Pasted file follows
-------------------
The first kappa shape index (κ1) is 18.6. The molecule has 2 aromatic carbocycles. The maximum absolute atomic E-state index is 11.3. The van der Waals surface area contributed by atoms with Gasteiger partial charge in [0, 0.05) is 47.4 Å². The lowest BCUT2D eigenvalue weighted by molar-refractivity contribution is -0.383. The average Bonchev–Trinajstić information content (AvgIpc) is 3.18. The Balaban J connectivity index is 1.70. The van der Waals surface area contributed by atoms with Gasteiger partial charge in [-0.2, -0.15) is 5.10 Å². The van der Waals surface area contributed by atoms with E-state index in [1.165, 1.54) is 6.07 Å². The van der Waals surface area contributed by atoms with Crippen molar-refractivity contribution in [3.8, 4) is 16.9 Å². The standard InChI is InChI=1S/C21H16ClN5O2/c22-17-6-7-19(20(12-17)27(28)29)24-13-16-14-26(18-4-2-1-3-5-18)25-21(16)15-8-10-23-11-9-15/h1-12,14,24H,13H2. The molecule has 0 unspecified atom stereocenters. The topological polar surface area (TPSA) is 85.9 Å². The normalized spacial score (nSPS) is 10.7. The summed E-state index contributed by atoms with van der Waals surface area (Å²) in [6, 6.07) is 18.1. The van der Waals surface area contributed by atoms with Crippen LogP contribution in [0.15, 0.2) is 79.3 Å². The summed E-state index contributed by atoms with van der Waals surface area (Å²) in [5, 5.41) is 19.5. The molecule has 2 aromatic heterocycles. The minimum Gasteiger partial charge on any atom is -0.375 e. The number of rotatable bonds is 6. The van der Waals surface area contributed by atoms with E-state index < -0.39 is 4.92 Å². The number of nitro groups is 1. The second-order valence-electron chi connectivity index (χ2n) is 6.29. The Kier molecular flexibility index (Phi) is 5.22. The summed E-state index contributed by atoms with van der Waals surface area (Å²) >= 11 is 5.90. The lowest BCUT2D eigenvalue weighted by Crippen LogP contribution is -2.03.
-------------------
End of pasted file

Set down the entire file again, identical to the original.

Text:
The first kappa shape index (κ1) is 18.6. The molecule has 2 aromatic carbocycles. The maximum absolute atomic E-state index is 11.3. The van der Waals surface area contributed by atoms with Gasteiger partial charge in [0, 0.05) is 47.4 Å². The lowest BCUT2D eigenvalue weighted by molar-refractivity contribution is -0.383. The average Bonchev–Trinajstić information content (AvgIpc) is 3.18. The Balaban J connectivity index is 1.70. The van der Waals surface area contributed by atoms with Gasteiger partial charge in [-0.2, -0.15) is 5.10 Å². The van der Waals surface area contributed by atoms with E-state index in [1.165, 1.54) is 6.07 Å². The van der Waals surface area contributed by atoms with Crippen molar-refractivity contribution in [3.8, 4) is 16.9 Å². The standard InChI is InChI=1S/C21H16ClN5O2/c22-17-6-7-19(20(12-17)27(28)29)24-13-16-14-26(18-4-2-1-3-5-18)25-21(16)15-8-10-23-11-9-15/h1-12,14,24H,13H2. The molecule has 0 unspecified atom stereocenters. The topological polar surface area (TPSA) is 85.9 Å². The normalized spacial score (nSPS) is 10.7. The summed E-state index contributed by atoms with van der Waals surface area (Å²) in [6, 6.07) is 18.1. The van der Waals surface area contributed by atoms with Crippen LogP contribution in [0.15, 0.2) is 79.3 Å². The summed E-state index contributed by atoms with van der Waals surface area (Å²) in [5, 5.41) is 19.5. The molecule has 2 aromatic heterocycles. The minimum Gasteiger partial charge on any atom is -0.375 e. The number of rotatable bonds is 6. The van der Waals surface area contributed by atoms with E-state index < -0.39 is 4.92 Å². The number of nitro groups is 1. The second-order valence-electron chi connectivity index (χ2n) is 6.29. The Kier molecular flexibility index (Phi) is 5.22. The summed E-state index contributed by atoms with van der Waals surface area (Å²) >= 11 is 5.90. The lowest BCUT2D eigenvalue weighted by Crippen LogP contribution is -2.03.